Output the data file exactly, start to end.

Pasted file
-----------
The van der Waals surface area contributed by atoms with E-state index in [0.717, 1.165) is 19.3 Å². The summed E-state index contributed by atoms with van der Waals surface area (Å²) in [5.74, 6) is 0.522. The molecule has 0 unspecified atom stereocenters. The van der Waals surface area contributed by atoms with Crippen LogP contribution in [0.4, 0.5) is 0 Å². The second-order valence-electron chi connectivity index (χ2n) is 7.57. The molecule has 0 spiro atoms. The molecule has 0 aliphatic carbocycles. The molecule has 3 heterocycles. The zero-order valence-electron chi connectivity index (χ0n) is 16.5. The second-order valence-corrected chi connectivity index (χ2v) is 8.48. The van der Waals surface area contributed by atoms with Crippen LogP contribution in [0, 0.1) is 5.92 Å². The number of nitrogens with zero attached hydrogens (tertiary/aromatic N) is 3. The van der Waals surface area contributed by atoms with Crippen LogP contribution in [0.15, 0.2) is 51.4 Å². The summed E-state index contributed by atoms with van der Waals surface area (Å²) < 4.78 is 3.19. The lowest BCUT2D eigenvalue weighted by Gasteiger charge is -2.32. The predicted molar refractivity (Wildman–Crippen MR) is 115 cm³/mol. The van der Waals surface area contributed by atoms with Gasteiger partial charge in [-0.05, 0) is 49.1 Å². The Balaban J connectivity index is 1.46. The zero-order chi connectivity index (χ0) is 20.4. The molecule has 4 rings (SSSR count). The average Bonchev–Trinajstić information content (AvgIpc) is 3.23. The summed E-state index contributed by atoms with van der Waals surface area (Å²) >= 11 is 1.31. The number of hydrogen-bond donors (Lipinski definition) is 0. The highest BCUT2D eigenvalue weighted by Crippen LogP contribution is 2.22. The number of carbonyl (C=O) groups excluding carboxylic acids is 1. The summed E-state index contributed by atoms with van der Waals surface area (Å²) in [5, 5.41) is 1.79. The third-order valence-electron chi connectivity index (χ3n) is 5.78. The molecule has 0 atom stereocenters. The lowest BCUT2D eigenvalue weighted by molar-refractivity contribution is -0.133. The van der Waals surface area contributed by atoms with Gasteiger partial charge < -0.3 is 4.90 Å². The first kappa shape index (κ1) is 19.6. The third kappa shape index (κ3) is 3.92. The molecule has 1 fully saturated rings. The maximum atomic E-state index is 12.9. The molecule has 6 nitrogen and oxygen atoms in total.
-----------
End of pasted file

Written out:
The van der Waals surface area contributed by atoms with E-state index in [0.717, 1.165) is 19.3 Å². The summed E-state index contributed by atoms with van der Waals surface area (Å²) in [5.74, 6) is 0.522. The molecule has 0 unspecified atom stereocenters. The van der Waals surface area contributed by atoms with Crippen LogP contribution in [0.4, 0.5) is 0 Å². The second-order valence-electron chi connectivity index (χ2n) is 7.57. The molecule has 0 spiro atoms. The molecule has 0 aliphatic carbocycles. The molecule has 3 heterocycles. The zero-order valence-electron chi connectivity index (χ0n) is 16.5. The second-order valence-corrected chi connectivity index (χ2v) is 8.48. The van der Waals surface area contributed by atoms with Crippen LogP contribution in [0, 0.1) is 5.92 Å². The number of nitrogens with zero attached hydrogens (tertiary/aromatic N) is 3. The van der Waals surface area contributed by atoms with Crippen LogP contribution in [0.15, 0.2) is 51.4 Å². The summed E-state index contributed by atoms with van der Waals surface area (Å²) < 4.78 is 3.19. The lowest BCUT2D eigenvalue weighted by Gasteiger charge is -2.32. The predicted molar refractivity (Wildman–Crippen MR) is 115 cm³/mol. The van der Waals surface area contributed by atoms with Gasteiger partial charge in [-0.05, 0) is 49.1 Å². The Balaban J connectivity index is 1.46. The zero-order chi connectivity index (χ0) is 20.4. The molecule has 4 rings (SSSR count). The average Bonchev–Trinajstić information content (AvgIpc) is 3.23. The summed E-state index contributed by atoms with van der Waals surface area (Å²) >= 11 is 1.31. The number of hydrogen-bond donors (Lipinski definition) is 0. The highest BCUT2D eigenvalue weighted by Crippen LogP contribution is 2.22. The number of carbonyl (C=O) groups excluding carboxylic acids is 1. The summed E-state index contributed by atoms with van der Waals surface area (Å²) in [5, 5.41) is 1.79. The third-order valence-electron chi connectivity index (χ3n) is 5.78. The molecule has 0 atom stereocenters. The lowest BCUT2D eigenvalue weighted by molar-refractivity contribution is -0.133. The van der Waals surface area contributed by atoms with Gasteiger partial charge < -0.3 is 4.90 Å². The first kappa shape index (κ1) is 19.6. The third kappa shape index (κ3) is 3.92. The molecule has 1 fully saturated rings. The maximum atomic E-state index is 12.9. The molecule has 6 nitrogen and oxygen atoms in total.